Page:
Enter your details to sign up for NTEN updates. We'll send you about 3-5 emails a month and you can change your preferences at any time by clicking on a link in the footer of our emails.
Last year, NTEN launched the third cohort of our Digital Inclusion Fellowship. While the program model was the same we’d used previously, this cohort came with an exciting difference: the majority of the host organizations were churches serving African American communities.
While we hadn’t worked directly with churches previously, African American churches made sense as a program partner for a multitude of reasons. For one, African Americans consistently have the lowest rates of internet use among surveyed groups in the US. When it comes to having access to high-speed internet, only 57 percent of African Americans have a broadband connection at home compared with 72 percent of white Americans. As the community centers and resource bases for one of the most digitally marginalized communities in the US, churches are uniquely positioned to provide digital literacy training and resources to their constituents.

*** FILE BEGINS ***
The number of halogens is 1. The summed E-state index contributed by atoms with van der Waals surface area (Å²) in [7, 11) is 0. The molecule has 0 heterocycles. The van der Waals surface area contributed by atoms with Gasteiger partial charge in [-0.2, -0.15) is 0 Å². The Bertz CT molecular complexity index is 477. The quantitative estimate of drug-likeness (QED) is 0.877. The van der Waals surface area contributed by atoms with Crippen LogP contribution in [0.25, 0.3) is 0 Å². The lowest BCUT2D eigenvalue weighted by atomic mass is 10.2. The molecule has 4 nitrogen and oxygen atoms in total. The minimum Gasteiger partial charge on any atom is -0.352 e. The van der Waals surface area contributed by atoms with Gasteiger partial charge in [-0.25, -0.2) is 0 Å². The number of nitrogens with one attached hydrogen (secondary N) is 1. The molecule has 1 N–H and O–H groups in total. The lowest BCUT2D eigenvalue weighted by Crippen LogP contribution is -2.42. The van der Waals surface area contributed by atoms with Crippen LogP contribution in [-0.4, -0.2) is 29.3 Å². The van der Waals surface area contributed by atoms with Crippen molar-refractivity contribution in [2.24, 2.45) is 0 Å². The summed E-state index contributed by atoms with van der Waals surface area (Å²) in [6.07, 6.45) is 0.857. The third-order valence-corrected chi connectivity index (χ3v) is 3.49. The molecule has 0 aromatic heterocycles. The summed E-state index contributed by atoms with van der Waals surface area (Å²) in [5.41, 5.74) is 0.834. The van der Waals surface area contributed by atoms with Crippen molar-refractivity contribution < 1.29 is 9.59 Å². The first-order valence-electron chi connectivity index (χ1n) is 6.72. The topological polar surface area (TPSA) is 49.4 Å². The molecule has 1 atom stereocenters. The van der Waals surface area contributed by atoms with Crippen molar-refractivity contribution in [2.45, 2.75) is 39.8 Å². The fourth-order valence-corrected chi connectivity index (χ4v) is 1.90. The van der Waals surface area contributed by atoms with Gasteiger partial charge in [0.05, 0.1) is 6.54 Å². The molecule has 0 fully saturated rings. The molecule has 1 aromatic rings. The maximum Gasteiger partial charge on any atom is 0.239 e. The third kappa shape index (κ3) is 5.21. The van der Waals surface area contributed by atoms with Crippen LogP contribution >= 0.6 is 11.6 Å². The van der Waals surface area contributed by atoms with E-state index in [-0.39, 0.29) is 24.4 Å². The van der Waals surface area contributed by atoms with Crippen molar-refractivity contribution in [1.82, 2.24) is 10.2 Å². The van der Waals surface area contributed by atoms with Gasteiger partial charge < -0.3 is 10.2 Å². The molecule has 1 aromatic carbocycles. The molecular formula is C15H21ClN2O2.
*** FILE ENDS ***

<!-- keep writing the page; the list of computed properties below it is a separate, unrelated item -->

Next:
During the Fellowship year, our third cohort achieved some outstanding feats. They trained nearly 2,000 individuals and provided almost 9,000 training hours to communities in need of digital skills. They offered classes in languages including English, Spanish, and Arabic, on topics ranging from computer basics to creating online greeting cards and building resumes.
Fellows worked primarily with churches, but also partnered with community centers, housing authorities, and public schools. They collaborated with local ministries already working with underserved communities, and helped identify and meet the needs of the individuals they were serving.
One of our Digital Inclusion Fellows worked with the Housing Authority in Austin, Texas, while the remainder of the Fellows were hosted by churches, and worked with a pre-determined cluster of partner churches in the Bay Area and Atlanta.
Here are a few of the lessons that were learned and reaffirmed by the NTEN team, our Fellows, and partners.
How do you make sure that the folks doing this work will follow through on their commitments? What gives you confidence that the work will be sustainable? Having clear buy-in from your organization and its partners is a critical piece of the puzzle.